Captain (Gurkha Commissioned Officer) Tikajit Pun, Bahadur MBE OBI IDSM

Captain Tikajit Pun was a much-decorated veteran who was Subedar-Major of both the 2nd and 3rd Battalions and subsequently Subedar Major of the Regimental Centre.  He was appointed as a Gurkha Commissioned Officer (GCO) in November 1948, one of the first officers to be promoted into this new rank.  This made him a highly-respected member of the British Officers’ rather than the Gurkha Officers’ Mess and was also a measure of the very high regard in which he was held.

Born in 1904 in Nangi village in west Nepal, Tikajit had joined the 1st Battalion in 1922 and served with them on the North-West Frontier.  He transferred to the 3rd Battalion in 1940 as a Subedar.  He went on the Chindit expedition with No 4 column, and was awarded the Indian Distinguished Service Medal.  The citation, in the London Gazette of 19 October 1944, read:

‘Subedar Tikajit Pun was the senior Gurkha Officer of a Column which was forced through a breakdown in communications and the consequent lack of rations to return across the CHINDWIN under particularly arduous conditions.  His energy and devotion to duty were unfailing and on all occasions he set a superb example of cheerfulness in great adversity.  It was largely due to his exemplary conduct that his men, despite hunger and exhaustion, regained their base as a formed body and without casualties.  He displayed the same qualities of leadership during this difficult march as he had previously shown under fire and was throughout of the greatest assistance to his Column Commander.’

He then took part in operations with the 3rd Battalion in the Arakan for which he was awarded the MBE for ‘outstanding and gallant service’, and later went with them to Malaya.  He became the Subedar-Major of the 2nd Battalion when it and the 3rd Battalion amalgamated in May 1946, remaining in that post until June 1947, at which point he was awarded the Order of British India (2nd Class) and the title ‘Bahadur’.  He then became Subedar-Major of the Regimental Centre but spent time with the Training Battalion commanding one of its ad hoc companies deployed on internal security duties in the Dehra Dun area.  He was nominally Subedar-Major of the 1st Battalion during 1948, by which time he was an Honorary Lieutenant, but spent most of that time on leave in Nepal.

Promoted to Lieutenant (Gurkha Commissioned Officer) in November 1948 he was posted to India where he spent time as an Assistant Recruiting Officer and as Officer Commanding the Depot Duty Company in the Brigade of Gurkhas Lines of Communication in India.  He was promoted to Captain (Gurkha Commissioned Officer).  In 1953 his name became international news when the SS Sangola ran aground in the Hooghly river.  The ship was in danger of sinking when, under his command, the 1,500 passengers were rescued without panic or loss of life.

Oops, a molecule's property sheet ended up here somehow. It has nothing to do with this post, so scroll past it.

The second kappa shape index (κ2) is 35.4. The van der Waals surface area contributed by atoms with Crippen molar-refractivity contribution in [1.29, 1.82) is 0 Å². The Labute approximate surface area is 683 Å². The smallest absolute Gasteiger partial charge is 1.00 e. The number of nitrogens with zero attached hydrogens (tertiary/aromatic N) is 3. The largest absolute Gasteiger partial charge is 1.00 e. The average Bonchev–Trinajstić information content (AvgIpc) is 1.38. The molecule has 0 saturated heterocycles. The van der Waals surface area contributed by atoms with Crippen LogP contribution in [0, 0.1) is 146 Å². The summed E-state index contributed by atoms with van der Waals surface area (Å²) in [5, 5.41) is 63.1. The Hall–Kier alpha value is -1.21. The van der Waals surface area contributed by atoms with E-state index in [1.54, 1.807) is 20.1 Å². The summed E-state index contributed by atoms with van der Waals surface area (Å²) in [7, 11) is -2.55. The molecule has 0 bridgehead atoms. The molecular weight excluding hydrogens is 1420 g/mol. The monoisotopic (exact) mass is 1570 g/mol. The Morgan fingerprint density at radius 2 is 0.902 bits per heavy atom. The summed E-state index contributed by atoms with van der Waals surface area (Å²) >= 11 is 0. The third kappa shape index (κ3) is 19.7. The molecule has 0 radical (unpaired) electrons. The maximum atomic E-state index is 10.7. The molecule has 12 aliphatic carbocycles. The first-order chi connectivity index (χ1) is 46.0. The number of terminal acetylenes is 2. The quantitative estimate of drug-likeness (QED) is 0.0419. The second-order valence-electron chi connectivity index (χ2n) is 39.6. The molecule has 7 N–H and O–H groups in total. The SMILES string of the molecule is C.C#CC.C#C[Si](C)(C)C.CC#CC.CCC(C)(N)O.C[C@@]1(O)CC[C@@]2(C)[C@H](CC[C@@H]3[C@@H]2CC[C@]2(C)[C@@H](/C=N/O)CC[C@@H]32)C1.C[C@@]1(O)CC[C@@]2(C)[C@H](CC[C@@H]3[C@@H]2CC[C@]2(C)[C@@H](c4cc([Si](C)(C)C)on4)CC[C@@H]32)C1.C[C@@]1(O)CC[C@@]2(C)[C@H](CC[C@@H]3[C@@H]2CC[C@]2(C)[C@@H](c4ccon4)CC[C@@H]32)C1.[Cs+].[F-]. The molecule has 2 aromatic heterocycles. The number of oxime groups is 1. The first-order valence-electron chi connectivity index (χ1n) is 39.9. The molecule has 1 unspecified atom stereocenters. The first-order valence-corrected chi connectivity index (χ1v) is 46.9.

He retired in 1961 after 39 years’ service and a record of his career, with an appreciation, was published in the Regimental Journal that year.  He died in October 1977 at Paklihawa in Nepal, and obituaries appeared in both Regimental and Brigade Journals and Newsletters.  His son, Lalbahadur Pun, was also a highly successful officer, going to Sandhurst, winning a Military Cross in the Indonesian Confrontation and being the first Gurkha in the British Army to be promoted to the rank of Lieutenant Colonel.

Lieutenant-Colonel H.C.S. Gregory of the 10th Gurkha Rifles was Tikajit’s Commanding Officer in India, and became a close friend.  He recalled:

‘Tikajit did not smoke, nor did he drink anything but water.  Though not very talkative, he was a most alert listener.  What little he said was always sound and very often quotable.  He talked slowly with many hesitations and much thoughtful in-drawing of breath through his teeth – an amusing habit of his which many will recall.  Under-statement came naturally to him.  Never did he describe anyone or anything as being more than ‘Kharib ramo chha’ [‘Quite good’].  His response to a comment or remark which he thought frivolous, incomprehensible or irrelevant was to give a completely disarming smile.’

Lieutenant Colonel Philip Panton, Commandant of the 3rd Battalion, later wrote:

‘Tikajit was not a clever officer, but he was shrewd and what he may have lacked in brains he made up for by sheer hard work and application, and he drove himself unmercifully.  Luckily, despite appearances – in those days he did not look particularly robust – he was as tough and resilient as any man I have ever met both physically and mentally.

How do I remember Tikajit?  I remember him steadfast and imperturbable under small arms fire and bombardment.  I remember his championing of riflemen in the orderly room.  I remember him giving his daily report in his manly voice, standing straight as a ramrod until, the official part delivered, I would turn to less official matters and he would tip his hat a fraction to the back of his head and his stern mandarin face would relax with that steady smile.  I remember taking him with me to visit companies before an attack and seeing how he could inspire Gurkhas to that cocky, nonchalant bravery which has brought success to many a desperate plan.  But above all I remember him with the wounded, tears behind his eyes, as he soothed those uncomplaining Gurkhas who, hiding their pain as always from the eyes of the onlooker, suffered in silence.  He was one of the greatest Gurkhas I have ever met and he served the Regiment to the utmost of his exceptional ability.’

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